Dan Swift said...

I've done this with an older iMovie HD and iMovie 8. I went from opening a new file to capturing in a few seconds. I tried using FC, but it was a little too resource intensive. The last thing I wanted was to risk a crash halfway through capturing.

Skater said...

I haven't looked at this process since before the direct to memory formats came out. At that time the mini-DV was the least lossy format available to consumers.

Like Simon, I didn't notice any discussion of the loss levels of the formats. MPEG was created to throw out some of he quality in order to create smaller amounts of data to fit on DVDs. It is an adjustable format (like JPEG) where you have some ability to adjust the quality to space ratio but I don't know how good the best quality is, quite possibly much better than almost all analog video.
You might want to look at the formats that the high end film transfer companies use.

I have the issue of sometime converting about 5000 feet of 8mm and super 8 film (my father took a lot of us as kids) to digital. It becomes harder because most places just do lower quality work off of a screen and only at SD quality. I have seen plans for setting up a telecine converter using virtual images which could be done to an HD camera.

Anonymous said...

@Gordon - I'm doing what you're doing thinking of doing: analog VHS - miniDV passthrough - Mac. I've used iMovie 06 for a while now, but my local storage is finally large enough to keep everything online so I'm switching over to iMovie 11. I wonder why you think it wouldn't be good enough for editing.

As far as DVDs, the canonical format for _me_ is the transcoded H.264 version of the DV input file from iMovie. But, so that I can get copies in my relatives' hands, I am burning DVDs of each of the tapes and sending them back along with the tape to my Dad, et al.

I'm using HandBrake to do the conversion to H.264, rather than the QuickTime built-in codecs. HB is built on top of x264 and it seems to get better reviews for speed AND quality at Doom9 et al.

@Skater - I was thinking the same thing ( setting up a manual telecine converter for 8mm and Super8 film) but not I'm leaning towards Scancafe. (I realize that this sounds like an ad for them, but it isn't: I'm just a happy customer of them, having sent my Dad's slides away and now having them back safely.)

It still seems kinda pricey, but given the hassle of doing the telecine myself it might be worth it.


John Gordon said...

Great responses. Maybe this is the 'sweet spot' for this problem. Some thoughts:

1. On Lossiness: I'm not as worried about loss of fidelity as much as format longevity and storage. I'm the kind of ruthless bastard who processes RAW images in Aperture, then exports top quality JPEG and DELETES the originals. That said, I am considering using Apple's extremely proprietary native video editing format for a first pass that would last @2 years then going to an archival format. My budget is a 1-2 TB drive and I want 100 hours of video, and the scattered video from various digital cameras on that one drive in a common format.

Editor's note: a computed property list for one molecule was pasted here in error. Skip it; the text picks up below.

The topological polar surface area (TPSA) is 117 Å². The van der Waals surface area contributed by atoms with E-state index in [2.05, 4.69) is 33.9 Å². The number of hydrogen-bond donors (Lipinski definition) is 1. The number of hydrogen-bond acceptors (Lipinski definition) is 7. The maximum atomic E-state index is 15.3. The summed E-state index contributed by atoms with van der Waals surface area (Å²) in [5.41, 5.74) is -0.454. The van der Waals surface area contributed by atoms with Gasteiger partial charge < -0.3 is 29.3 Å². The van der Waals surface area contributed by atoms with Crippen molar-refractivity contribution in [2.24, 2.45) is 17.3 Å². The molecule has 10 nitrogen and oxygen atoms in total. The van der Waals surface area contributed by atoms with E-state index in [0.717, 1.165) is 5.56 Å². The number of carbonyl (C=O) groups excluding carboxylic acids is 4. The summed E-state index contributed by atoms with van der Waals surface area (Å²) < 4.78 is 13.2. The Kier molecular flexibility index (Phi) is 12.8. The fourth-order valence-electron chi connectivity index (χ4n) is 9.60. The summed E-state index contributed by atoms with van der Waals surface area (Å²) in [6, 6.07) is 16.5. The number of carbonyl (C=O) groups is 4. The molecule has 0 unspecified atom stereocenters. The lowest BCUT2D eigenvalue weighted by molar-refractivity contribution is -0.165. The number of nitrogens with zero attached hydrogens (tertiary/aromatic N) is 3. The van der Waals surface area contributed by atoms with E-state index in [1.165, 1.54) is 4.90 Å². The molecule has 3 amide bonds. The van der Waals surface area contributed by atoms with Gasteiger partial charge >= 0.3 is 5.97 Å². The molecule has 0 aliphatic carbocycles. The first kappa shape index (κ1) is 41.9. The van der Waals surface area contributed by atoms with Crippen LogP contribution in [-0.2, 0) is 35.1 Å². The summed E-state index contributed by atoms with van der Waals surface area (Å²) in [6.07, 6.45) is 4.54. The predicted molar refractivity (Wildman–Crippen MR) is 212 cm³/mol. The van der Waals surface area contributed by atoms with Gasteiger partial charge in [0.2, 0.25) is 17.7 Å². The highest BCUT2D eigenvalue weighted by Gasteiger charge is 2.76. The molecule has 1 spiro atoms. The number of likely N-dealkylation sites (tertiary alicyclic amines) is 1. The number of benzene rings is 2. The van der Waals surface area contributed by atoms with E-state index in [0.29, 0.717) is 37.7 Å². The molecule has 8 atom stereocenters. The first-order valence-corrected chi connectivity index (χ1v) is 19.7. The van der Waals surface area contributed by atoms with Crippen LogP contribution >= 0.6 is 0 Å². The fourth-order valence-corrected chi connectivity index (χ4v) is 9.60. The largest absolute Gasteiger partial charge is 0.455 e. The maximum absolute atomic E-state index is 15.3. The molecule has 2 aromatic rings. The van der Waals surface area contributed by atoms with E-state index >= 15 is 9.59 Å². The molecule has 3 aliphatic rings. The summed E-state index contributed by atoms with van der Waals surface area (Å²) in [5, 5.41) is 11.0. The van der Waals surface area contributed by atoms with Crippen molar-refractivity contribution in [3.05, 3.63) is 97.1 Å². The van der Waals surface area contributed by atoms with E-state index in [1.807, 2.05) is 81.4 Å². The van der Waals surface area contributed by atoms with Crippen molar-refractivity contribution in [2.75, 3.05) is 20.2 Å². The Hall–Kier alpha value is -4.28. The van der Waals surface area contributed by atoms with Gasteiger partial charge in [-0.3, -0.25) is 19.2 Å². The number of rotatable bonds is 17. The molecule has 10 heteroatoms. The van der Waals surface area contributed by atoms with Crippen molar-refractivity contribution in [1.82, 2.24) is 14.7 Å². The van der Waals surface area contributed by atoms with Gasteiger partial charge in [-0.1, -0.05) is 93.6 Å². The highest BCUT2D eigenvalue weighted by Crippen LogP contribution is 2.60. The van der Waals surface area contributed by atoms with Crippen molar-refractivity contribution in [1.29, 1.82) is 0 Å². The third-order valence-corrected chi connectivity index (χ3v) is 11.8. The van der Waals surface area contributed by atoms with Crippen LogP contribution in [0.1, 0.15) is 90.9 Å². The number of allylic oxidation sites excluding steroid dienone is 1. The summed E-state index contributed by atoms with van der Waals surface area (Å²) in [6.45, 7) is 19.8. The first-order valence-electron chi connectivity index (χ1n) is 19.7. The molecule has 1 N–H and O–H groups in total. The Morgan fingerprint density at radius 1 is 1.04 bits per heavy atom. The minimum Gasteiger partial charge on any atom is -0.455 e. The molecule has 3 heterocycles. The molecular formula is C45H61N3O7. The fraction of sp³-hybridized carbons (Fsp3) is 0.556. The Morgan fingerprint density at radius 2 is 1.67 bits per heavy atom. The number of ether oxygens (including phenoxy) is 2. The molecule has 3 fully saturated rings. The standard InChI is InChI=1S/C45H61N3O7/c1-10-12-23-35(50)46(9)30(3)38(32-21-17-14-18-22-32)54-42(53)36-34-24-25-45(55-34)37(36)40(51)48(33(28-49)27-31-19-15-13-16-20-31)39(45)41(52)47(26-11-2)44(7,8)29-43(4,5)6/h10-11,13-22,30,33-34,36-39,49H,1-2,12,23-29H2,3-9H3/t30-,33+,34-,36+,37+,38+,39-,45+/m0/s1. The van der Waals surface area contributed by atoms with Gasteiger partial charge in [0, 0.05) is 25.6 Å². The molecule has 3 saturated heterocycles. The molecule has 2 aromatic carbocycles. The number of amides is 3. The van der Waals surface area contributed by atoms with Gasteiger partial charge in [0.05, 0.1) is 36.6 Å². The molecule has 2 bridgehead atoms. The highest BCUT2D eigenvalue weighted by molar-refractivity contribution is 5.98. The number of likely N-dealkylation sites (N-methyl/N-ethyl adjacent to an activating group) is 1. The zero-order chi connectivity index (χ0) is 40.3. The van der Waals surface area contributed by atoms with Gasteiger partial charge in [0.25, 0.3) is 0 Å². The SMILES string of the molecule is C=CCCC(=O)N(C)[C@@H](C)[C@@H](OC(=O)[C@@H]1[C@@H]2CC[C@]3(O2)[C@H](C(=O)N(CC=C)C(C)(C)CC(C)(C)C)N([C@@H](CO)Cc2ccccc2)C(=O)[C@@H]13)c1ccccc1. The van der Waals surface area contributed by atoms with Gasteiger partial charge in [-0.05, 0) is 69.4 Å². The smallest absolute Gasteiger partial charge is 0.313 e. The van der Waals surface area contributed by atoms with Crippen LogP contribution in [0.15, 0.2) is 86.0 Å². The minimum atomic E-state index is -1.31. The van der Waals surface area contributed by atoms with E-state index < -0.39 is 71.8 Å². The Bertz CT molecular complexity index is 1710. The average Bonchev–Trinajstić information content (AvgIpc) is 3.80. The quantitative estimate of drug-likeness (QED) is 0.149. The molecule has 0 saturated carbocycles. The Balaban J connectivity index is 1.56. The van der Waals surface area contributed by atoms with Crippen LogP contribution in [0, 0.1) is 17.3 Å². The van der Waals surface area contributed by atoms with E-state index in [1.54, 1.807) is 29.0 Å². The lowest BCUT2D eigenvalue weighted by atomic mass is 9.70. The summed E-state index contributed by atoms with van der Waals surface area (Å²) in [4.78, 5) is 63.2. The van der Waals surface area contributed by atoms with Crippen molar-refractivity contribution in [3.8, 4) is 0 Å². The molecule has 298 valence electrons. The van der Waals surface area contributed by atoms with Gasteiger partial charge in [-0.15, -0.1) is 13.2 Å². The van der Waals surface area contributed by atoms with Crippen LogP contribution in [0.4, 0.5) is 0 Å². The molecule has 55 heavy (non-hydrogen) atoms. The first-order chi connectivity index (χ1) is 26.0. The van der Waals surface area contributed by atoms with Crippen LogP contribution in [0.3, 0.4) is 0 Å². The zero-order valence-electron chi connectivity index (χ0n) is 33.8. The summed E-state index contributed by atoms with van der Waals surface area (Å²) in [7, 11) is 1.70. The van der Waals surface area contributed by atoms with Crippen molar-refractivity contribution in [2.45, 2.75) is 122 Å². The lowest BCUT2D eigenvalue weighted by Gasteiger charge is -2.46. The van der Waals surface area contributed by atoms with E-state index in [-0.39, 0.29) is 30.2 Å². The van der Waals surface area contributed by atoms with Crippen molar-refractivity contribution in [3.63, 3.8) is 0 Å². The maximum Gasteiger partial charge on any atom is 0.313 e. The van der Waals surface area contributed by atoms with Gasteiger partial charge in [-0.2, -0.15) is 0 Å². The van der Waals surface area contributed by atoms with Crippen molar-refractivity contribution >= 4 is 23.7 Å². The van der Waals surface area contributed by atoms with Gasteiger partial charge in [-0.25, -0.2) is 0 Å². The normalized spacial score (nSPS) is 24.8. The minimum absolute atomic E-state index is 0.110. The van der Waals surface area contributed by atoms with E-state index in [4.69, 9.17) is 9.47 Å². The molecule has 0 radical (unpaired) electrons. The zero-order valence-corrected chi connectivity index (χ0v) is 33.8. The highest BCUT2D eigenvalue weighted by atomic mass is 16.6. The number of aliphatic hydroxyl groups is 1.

2. Skater - I would be using less-lossly MPEG settings. What formats do the film transfer companies use? MPEG-2 is less lossy, but I wonder if it will die well before MPEG-4.
Also, I think the Macintouch archives have some discussion of Super 8 conversion. I'd imagine a modern HD SLR and telecine is indeed the way to go.

3. Anon -- it's great to know another is heading the same route. If iMovie 11 were an improved version of iMovie 6 I'd probably go the same route, but I really dislike where Apple went with iMovie.

I'm also unimpressed, like you, with the job QT does. So I really appreciate the Handbrake vote.

The appeal of FCPX is that I suspect the quality and configuration is good, there's a 1 month free trial, I think my current machine will run it ok,I may want to do some editing, and I pretty down on Apple's current consumer offerings. Also, I can afford it. Dan Swift's comments are very relevant though!

JGF said...

I've updated my post based on initial experience with FCPX.

I'm now thinking of capture with either QuickTime Pro or iMove 8. FCPX is a weird world, and surprisingly unstable.

Seb said...

I have an older version of FCP that works quite well if you are interested. I've only used it with a mini DV source via firewire though.

JGF said...

Thanks Seb, those older versions of FCP are golden now.

I'm actually doing alright for the moment with iMovie 11 - update pending on that.

I'll definitely keep your suggestion in mind. FCPX is quite a mess. I would love to know how Apple manages to screw up consecutive software products like Lion, Aperture, iPhoto, iMovie, FCPX, etc.

Anonymous said...

See my thread on converting SD video to H.264. Its seems that doing a deinterlace using QTGMC and its degrain features is the way to go and then the final video will be progressive.

H.264 suited for SD DV home videos?


John Gordon said...

Thanks Jeff, very informative thread. I'd only begun to understand the issues around interlacing in different video formats. I suspect it may have something to do with all my audio being on one channel too.... (I've been told cameras interlace audio with video in some versions of DV streaming.)

John Gordon said...

Jeff, I processed that complex doom9 thread. Deep waters! I synthesized it and posted with link to an Apple Discussion:

I've got a future post on video formats brewing. Main conclusion - I may be reencoding these videos in 10 years if the tapes still work.